Next, I started sketching different variations of what that tool might look like. As a tattoo student, I have some insights into what I believe how this tool should be used and how it should look like to effectively perform its intended function. On the other hand, this is a speculative approach, and I was open, throughout the process, to changes and modifications to the concept.

In the initial sketches, I was planning to use a regular foamboard for the back support, with conductive fabric and Velostat sheet between the back and the front layers. When I built this prototype, I quickly realized that without proper support, this device will not be functional as it’s supposed to, because the layers will constantly move which will cause unstable values.

A side view of the layers
A side view of the layers
A separate view of each layer
A separate view of each layer
The order of the layers
The order of the layers

For my second prototype, I decided to use wood as back support with four pins on each corner to hold each layer down in its place. The reason is that wood is not conductive, and since the wooden pins will be holding down every layer, a conductive pin can cause shortcircuiting and/or inaccurate results.  

My first test to use the silicon sheets
My first test to use the silicon sheets
When I added the wooden platform with the pins, I ran another test to make sure things are still working
When I added the wooden platform with the pins, I ran another test to make sure things are still working

Video

Once I had this prototype completed, it was a matter of tweaking and fine-tuning the parts in order to get the intended results. So, moving to the LEDs, which are essential to this tool’s function, was relatively an easy process. I used the generic 2-pin LEDs in 3 colors, green, yellow and red.

Final Test
Final Test
Using an Arduino Uno, this allowed me to use the controller for most wires, but eventually I had to use a small breadboard
Using an Arduino Uno, this allowed me to use the controller for most wires, but eventually I had to use a small breadboard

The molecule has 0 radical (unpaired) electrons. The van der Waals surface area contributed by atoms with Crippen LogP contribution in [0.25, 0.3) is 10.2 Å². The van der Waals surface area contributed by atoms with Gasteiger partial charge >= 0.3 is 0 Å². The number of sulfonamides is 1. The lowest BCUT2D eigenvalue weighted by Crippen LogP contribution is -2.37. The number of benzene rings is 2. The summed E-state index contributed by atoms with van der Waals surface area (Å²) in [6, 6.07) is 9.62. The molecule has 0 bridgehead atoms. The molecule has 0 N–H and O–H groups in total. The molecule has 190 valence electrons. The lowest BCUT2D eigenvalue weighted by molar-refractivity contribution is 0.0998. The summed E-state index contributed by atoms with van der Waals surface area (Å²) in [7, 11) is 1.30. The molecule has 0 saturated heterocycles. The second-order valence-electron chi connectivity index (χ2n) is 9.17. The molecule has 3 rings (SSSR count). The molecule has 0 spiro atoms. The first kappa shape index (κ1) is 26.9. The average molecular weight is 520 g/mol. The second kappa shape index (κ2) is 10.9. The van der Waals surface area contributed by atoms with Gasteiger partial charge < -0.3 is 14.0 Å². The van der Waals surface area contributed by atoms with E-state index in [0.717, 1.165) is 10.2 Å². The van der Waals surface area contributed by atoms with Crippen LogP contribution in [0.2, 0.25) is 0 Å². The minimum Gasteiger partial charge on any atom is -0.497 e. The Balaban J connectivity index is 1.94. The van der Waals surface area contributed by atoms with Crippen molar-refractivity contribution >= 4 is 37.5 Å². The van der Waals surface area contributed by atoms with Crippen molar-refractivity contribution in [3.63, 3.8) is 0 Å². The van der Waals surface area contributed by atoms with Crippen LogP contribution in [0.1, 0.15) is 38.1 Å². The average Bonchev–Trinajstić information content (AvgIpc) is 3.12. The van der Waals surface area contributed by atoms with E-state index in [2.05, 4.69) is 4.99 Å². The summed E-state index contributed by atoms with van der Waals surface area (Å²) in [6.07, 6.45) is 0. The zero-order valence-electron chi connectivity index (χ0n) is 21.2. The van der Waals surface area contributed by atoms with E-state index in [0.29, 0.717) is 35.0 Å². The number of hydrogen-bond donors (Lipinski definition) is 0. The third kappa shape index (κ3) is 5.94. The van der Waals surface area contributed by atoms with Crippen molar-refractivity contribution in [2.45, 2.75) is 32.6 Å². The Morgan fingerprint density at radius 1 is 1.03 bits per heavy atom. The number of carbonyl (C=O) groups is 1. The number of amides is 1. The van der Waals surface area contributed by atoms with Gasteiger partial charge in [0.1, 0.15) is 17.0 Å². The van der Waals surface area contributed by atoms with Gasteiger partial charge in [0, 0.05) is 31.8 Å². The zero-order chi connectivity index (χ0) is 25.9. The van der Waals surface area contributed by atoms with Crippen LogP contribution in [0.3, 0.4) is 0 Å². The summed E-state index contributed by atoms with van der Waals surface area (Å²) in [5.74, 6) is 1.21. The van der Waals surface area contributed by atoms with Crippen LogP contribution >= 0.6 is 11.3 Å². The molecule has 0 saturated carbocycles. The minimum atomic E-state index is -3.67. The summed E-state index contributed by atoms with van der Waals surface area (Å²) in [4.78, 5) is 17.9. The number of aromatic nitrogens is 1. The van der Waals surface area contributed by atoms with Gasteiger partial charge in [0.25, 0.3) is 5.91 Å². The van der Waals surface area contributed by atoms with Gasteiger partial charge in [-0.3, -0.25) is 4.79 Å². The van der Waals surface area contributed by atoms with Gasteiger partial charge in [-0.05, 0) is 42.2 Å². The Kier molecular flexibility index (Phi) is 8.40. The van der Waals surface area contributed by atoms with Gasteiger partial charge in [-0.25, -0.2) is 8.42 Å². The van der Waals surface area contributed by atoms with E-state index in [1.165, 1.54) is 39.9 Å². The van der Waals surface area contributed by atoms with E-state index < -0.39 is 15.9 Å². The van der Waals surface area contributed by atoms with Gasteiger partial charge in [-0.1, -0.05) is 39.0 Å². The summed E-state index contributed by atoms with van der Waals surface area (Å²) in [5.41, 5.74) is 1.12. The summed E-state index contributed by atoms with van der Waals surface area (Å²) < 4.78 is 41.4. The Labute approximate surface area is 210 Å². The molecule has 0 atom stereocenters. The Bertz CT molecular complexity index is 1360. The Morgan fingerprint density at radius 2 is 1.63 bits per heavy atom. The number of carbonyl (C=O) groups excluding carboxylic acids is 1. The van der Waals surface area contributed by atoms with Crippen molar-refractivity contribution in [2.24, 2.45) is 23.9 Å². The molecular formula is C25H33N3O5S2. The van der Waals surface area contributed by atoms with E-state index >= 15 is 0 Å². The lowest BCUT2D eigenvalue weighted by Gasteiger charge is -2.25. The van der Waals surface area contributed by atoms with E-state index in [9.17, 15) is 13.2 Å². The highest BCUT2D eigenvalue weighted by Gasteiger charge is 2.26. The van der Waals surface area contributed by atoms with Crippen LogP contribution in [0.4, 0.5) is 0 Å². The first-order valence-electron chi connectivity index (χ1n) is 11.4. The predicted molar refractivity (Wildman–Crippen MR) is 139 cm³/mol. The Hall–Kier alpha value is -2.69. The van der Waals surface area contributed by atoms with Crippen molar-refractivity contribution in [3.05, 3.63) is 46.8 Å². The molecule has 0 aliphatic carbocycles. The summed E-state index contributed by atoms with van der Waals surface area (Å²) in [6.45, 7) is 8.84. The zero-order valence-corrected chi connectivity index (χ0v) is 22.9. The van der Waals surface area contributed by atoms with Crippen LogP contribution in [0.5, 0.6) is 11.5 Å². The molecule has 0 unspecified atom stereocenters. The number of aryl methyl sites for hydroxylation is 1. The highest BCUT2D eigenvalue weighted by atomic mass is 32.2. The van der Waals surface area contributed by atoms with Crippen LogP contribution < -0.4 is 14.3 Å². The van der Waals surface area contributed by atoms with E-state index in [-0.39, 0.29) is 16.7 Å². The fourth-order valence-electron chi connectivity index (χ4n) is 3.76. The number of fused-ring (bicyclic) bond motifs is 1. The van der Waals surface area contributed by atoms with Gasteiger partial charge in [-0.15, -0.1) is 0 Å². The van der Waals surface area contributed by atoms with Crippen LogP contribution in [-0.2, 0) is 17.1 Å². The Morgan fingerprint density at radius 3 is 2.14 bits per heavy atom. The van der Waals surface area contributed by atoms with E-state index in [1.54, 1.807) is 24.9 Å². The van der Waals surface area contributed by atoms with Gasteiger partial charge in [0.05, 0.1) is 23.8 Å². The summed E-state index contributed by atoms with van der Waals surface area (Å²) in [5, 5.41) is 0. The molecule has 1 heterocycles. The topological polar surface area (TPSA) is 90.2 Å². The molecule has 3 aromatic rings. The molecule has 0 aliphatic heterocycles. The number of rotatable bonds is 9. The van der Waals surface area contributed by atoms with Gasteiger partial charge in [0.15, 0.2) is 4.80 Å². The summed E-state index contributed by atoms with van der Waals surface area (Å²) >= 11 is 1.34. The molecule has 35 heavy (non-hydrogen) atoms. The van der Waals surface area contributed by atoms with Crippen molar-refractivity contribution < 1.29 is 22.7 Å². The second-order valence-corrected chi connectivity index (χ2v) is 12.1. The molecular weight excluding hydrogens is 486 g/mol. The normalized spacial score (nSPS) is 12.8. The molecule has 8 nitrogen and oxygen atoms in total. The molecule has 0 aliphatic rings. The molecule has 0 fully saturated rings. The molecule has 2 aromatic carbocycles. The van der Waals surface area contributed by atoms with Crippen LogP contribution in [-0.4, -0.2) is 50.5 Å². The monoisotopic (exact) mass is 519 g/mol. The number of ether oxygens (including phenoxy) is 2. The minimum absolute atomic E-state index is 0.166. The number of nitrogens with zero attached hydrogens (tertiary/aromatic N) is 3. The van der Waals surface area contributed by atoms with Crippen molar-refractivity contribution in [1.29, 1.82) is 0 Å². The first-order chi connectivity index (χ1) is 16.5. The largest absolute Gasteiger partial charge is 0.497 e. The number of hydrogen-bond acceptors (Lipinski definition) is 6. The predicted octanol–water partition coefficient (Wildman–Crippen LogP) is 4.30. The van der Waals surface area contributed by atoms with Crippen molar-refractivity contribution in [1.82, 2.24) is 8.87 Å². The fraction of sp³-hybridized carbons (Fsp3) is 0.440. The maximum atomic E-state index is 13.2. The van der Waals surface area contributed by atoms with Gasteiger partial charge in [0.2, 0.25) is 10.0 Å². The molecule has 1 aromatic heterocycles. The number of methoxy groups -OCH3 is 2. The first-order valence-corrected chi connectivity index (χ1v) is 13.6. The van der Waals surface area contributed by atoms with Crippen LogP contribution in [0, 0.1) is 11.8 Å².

Once I added all the electronics, I ran another test. However, this time, the values I got on serial were different
Once I added all the electronics, I ran another test. However, this time, the values I got on serial were different

Although the tool I created is an early prototype with a lot of wires showing, I made sure that it is stable and portable. However, for my second prototype, I am planning to create a shell for all the parts, and soldering all the parts together in order to make sure it will last over long use.

The view inside the control box, you can see the resistor used for the sensor
The view inside the control box, you can see the resistor used for the sensor
A close up view of the LED wiring. I connected the LED resistors straight to the LEDs using a shrink wire
A close up view of the LED wiring. I connected the LED resistors straight to the LEDs using a shrink wire

The resistor I used for this sensor was a 26k resistor. This was the highest resistance I had and so I had to work with it. Using the 26k resistor dropped the values on the serial enough for me to be able to work with effectively. For example, with the 26k resistor, the “at rest” value was between 800 and 840. Although that’s a little high pressure,   tattooing does require some pressure and so I decided to make the “green” up to 889, and between 890 and 909 is for “yellow” and above 910 is for “red”.

After testing the sensor with a tattoo machine, some fine-tuning had to be done, but more or less the response through the LEDs was sufficient for me.  

Code

To build this sensor tool, I decided to work based off one of the example codes provided in the Arduino software. However, the original code only included 1 LED with different functionality than what I’m looking for, so, some changes had to be done to the code.

First, I added adjusted the code to remove the outputValue because I did not need the values to be mapped to 255, instead, I used the original 0-1023 range and split it into three levels, 0-840 for acceptable pressure and added an “if statement” to let the green LED value “HIGH” when the statement is true. Then, I added an “else if” statement for the yellow and red values 840-910, then 910 and above respectively. This way, the relevant LED lights when the relevant pressure value is reached.

Full code here

Started from an Arduino example code, and changed to fit this tool's functionality
Started from an Arduino example code, and changed to fit this tool’s functionality

Insights

Building this tool was a special experience. I remember using the tattoo practice sheets and thinking that they were not very effective and I remember wanting to do something about it. This experiment gave this chance and I am glad that I came out of it knowing more than going in.

Learning the different uses for the conductive sheets was a helpful exercise, this is my first real exploration into the conductive fabric world, but I can already see how much value it can add to our lives. However, I also learned that they are not easy to work with and troubleshooting can be also difficult since there are no parts to fix. For example, the values I received on the serial port did not match the values I got when I was filling out the sheet at the beginning. So, I had to revisit those values and see why they are different and how I can try to fix them. Eventually, I was able to map the values I received